Note: On each day where protein intake is required, vegetarians can substitute in brown rice or cottage cheese in place of chicken, beef, or fish. Keep in mind that while the protein content of cottage cheese might be somewhat comparable to animal sources of protein, the protein content of brown rice is not. 


If you modify the GM Diet, you technically wouldn’t be doing the GM Diet anymore. I suppose you could modify the diet to match your dietary preferences, such as if you’re on a vegan or vegetarian diet. But to be truthful, in terms of food selection, the GM Diet is rather inclusive—you can eat any kind of fruit and vegetables, potatoes, dairy products, and several protein sources—and you can choose based on your preferences. 

The diet does leave out grains and healthy fats, but to add those back in would be to ignore the structure of the GM Diet. That’s not necessarily a bad thing, though: You do need nutrients from those food groups for optimal health. 

  • Includes healthy foods

  • Doesn’t restrict calories

  • Emphasizes hydration

  • Strange, unsustainable setup

  • May lead to a strained relationship with food

  • Claims not backed by science

  • Lacks important nutrients


Despite its peculiarity and unsustainable structure, the GM Diet does hold onto—if only by a thread—some notable health attributes. Here are the few:

Includes Healthy Foods

If the (unknown) creators of the GM Diet did anything right, it was that they chose a healthy group of foods. The health benefits may be near null because of the diet structure, but nonetheless, the food choices—fruit, vegetables, animal protein, milk, and vegetable-based soup—do offer health benefits in their own right. 

There is limited evidence that eating fruit as snacks can aid in weight loss (as opposed to eating processed snacks), but eating only fruit in a day can cause blood sugar spikes and crashes without protein and fat to help slow digestion. 

Doesn’t Restrict Calories

One of the very notable things about the GM Diet compared to its other fad diet counterparts is that it doesn’t emphasize calorie restriction. Perhaps the creators of the diet were smart enough to know that eating mostly fruit and vegetables does indeed lend itself to weight loss because produce has a low calorie density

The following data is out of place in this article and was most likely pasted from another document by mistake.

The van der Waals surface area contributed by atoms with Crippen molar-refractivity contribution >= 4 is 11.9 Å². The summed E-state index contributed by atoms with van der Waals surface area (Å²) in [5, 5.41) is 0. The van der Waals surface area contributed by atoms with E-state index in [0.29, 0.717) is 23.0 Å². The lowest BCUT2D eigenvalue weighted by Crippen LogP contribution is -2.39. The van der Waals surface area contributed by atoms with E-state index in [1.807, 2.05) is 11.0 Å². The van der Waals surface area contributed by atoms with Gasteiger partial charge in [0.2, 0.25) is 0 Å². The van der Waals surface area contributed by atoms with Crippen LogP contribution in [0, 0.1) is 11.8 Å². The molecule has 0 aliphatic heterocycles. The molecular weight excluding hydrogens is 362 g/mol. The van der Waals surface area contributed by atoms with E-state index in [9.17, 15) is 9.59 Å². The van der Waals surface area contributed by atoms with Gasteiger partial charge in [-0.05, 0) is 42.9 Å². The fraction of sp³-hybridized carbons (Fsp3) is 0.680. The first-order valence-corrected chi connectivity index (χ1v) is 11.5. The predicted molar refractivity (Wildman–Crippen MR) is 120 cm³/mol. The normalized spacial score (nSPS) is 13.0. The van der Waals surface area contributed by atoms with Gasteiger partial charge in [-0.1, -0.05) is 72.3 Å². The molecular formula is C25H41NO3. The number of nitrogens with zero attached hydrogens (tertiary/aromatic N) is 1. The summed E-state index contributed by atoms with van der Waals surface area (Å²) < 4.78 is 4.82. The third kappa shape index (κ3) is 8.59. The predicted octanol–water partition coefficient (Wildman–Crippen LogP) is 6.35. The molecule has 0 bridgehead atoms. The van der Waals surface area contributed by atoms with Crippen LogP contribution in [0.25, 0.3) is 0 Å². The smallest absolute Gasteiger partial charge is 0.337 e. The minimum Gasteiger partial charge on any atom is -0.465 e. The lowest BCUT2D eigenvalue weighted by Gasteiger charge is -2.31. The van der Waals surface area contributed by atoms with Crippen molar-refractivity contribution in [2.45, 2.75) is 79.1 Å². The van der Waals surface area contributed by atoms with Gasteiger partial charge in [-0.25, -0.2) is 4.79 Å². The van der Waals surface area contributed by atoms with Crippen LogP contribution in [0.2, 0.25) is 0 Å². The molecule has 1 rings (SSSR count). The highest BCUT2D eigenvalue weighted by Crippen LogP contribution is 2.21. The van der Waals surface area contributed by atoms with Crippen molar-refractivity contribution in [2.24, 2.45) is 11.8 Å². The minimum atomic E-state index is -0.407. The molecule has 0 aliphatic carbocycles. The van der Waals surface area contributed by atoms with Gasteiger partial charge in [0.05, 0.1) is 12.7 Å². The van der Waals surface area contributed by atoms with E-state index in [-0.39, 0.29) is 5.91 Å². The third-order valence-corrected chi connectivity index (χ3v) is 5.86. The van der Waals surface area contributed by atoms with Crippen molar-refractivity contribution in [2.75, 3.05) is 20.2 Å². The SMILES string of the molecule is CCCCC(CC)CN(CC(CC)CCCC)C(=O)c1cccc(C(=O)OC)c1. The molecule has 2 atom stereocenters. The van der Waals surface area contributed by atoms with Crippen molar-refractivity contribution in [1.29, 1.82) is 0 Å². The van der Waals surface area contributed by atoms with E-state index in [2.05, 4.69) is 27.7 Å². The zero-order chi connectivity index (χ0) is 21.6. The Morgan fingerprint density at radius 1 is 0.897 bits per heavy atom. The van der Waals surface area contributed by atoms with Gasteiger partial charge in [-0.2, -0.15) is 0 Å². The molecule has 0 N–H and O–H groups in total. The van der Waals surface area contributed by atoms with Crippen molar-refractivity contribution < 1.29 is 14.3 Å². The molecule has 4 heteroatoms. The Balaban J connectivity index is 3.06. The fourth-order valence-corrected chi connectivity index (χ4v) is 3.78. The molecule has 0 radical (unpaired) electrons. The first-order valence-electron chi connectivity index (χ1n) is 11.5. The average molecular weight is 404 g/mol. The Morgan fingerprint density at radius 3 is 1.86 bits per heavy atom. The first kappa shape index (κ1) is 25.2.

Of course, on the days you eat animal protein foods and drink milk, your calorie intake will be higher than on the fruit- or vegetable-only days. Still, there’s no emphasis on calorie counting on any of the days, which is an upside for people who struggle with keeping track of calories. It is also one less thing to worry about when the rest of the diet requires so much pondering and planning.

Emphasizes Hydration

One other great thing about the GM Diet is its focus on fluids. For one, the diet encourages you to drink a vegetable, broth-based soup, which is a great way to consume fluids and nutrients at the same time (just watch your sodium intake). But besides the soup, the GM Diet emphasizes hydration and encourages you to consume plenty of water with and in between all of your meals. 


Don’t let the above benefits fool you into thinking the GM Diet is a sustainable, healthy eating pattern—it’s our duty to inform you of both the benefits and the drawbacks of every diet, but it does seem that the cons of the GM Diet heavily outweigh the pros. 

Strange, Unsustainable Setup

It goes without saying that the GM Diet is downright peculiar. The seven-day plan with seemingly arbitrary food combinations doesn’t lend itself to sustainability even for one week. Most people might start the diet, make it a day or two or even three in, and realize how silly or strained it feels. Plus, when hunger really strikes, who wants to drink vegetable soup instead of reaching for a hearty meal or snack?

Even if the bold claim of “up to 17 pounds lost in one week” is true (which it is very likely not), that’s not a manageable way to lose weight. Think about it with a long-term mindset: If you did lose 17 pounds in one week, what would you do next? How would you maintain your new weight?

Those are questions you must ask yourself when considering a diet like the GM Diet. Because if you gain those 17 pounds right back, those 8 bananas you ate on day four were all for naught. Instead of trying to lose weight rapidly, consider the generally accepted guidelines of losing one to two pounds per week, which you can accomplish through a daily calorie deficit.

May Lead to a Strained Relationship with Food

Any diet that restricts food groups can lead to disordered eating habits. This is something you should consider when weighing your diet options, especially if you have struggled with disordered eating or a full-fledged eating disorder in the past. If you tend to moralize foods—that is, give foods “good” and “bad” labels—the GM Diet may not be right for you. You may fare better with a diet that doesn’t impose such restrictive rules and allows you to eat a wide variety of nutritious foods and treats. 

Claims not backed by science

Evidence-based diets (a handful of which we provide at the end of this article) are the best diets to follow. When a diet has the endorsement of scientific organizations, the dietary branches of the government, and researchers in several disciplines, you know it’s a nutritious, manageable choice. 

But when a diet makes very bold claims that aren’t backed by any peer-reviewed scientific studies or prominent, trustworthy organizations— not to mention unlawfully assigns itself to the name of a well-known brand that has nothing to do with nutrition or healthy living—it doesn’t seem so worthy of trust. 

Lacks Important Nutrients